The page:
Caixin
Caixin Global – Latest China News & Headlines

Home >

ABOUT US

CX Live is Caixin Global's real-time news portal, featuring 24-hour breaking news, short-form analysis, and roundups from business and social media in China.

TRENDING
Chinese DNA Sequencing Firm BGI Faces Legal Battle with Illumina
Xiaomi Fires Vice President for ‘Obscene’ Behavior
Update: Chinese EV Startup Digs Into Real Estate
LATEST
China Doesn’t Engage in ‘State Monopoly Capitalism’: Banking Chief
Huawei Seeks $1 Billion in First Big Funding Test After U.S. Ban
Chinese Chipmaker SMIC to Delist From NYSE, Focus on Hong Kong
Just Add Water, Physics-Defying Car Company Claims
Hong Kong Banking Tycoon Passes Baton to Two Sons
Fears Grow as Fall Armyworm Continues Invasion of Chinese Farms
Rural Policy Bank Sells Bond to Retail Investors in Hong Kong
Baidu Continues Shaking Up Its Management Board
Xiaomi Fires Vice President for ‘Obscene’ Behavior
Update: Chinese EV Startup Digs Into Real Estate
Chinese DNA Sequencing Firm BGI Faces Legal Battle with Illumina
U.S. Companies and Consumers Pay for China Tariff Costs, IMF Says
Weibo Shares Slump After Q1 Revenue Growth Slows
Anxin Trust Questioned for Plunging Profits and Accounting Errors
Meituan Sees Strong Revenue Growth, Despite Drag From Mobike
DHL, Panasonic Deny Severing Huawei Ties
China Renewables Industry Comes of Age With Ambitious Subsidy-Free Projects
China Readies 600 Kph Maglev Prototype
Mercedes-Benz Makes it Easier to Trade in Defective New Cars in Wake of PR Nightmare
Shanghai Man Sentenced to Death for Child Murder
U.S. College Admissions Scandal Hurts Shanghai-Listed Pharma Company

By Zhao Runhua / May 13, 2019 05:43 PM / Business & Tech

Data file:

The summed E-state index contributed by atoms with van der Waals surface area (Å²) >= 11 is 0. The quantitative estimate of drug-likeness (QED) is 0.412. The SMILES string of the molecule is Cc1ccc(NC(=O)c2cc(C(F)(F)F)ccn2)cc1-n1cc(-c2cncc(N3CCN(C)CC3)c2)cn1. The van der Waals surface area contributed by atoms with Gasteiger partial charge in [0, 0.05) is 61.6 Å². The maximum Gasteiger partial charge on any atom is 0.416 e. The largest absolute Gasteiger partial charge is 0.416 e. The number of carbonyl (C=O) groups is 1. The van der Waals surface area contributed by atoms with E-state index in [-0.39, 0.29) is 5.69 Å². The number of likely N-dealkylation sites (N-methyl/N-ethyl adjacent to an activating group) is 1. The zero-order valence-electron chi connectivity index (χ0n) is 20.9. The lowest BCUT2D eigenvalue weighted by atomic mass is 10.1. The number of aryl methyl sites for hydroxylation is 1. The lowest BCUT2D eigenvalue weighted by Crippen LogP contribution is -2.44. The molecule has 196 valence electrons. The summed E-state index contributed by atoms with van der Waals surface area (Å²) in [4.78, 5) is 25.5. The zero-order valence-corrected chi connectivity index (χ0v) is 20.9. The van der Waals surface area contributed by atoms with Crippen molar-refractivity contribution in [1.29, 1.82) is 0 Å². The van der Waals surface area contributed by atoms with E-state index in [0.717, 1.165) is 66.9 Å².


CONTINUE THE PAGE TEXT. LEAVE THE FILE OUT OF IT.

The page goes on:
The campus of Stanford, where Buchang controller Zhao Tao reportedly paid $6.5 million to get his daughter accepted. Photo: VCG

The campus of Stanford, where Buchang controller Zhao Tao reportedly paid $6.5 million to get his daughter accepted. Photo: VCG

The elite college admissions scandal in the U.S. is having effects beyond the country’s borders.

Media reports on Shandong Buchang Pharmaceutical swirled after major Chinese outlets reported that the company’s controller, Zhao Tao, allegedly paid $6.5 million to get his daughter into Stanford University.

Now the Shanghai Stock Exchange is closely watching Buchang’s moves. On Monday, the Exchange issued a notice asking the company to explain its high sales expenses. A 2018 fiscal report shows that sales costs accounted for 59% of the company’s total revenues – higher than the average level in the industry. The report showed most of these costs were for “general marketing, academic marketing and consulting” purposes, but rumors swirling online said they could include bribes Buchang paid to researchers and doctors to encourage sales of its products – a common, though illegal, tactic in the industry.

The Exchange also urged Buchang to look into quality problems initially reported by Chinese media. Over the past week, reports, some several years old, that certain Buchang products could cause kidney failure and damage to the nervous system have resurfaced.

Buchang’s Shanghai-listed stock fell 9.76% as of Monday’s market close.

Related: Chinese Tycoon Caught Up in Elite College Admission Scandal

 

Share this article
Open WeChat and scan the QR code
Copyright © 2017 Caixin Global Limited. All Rights Reserved.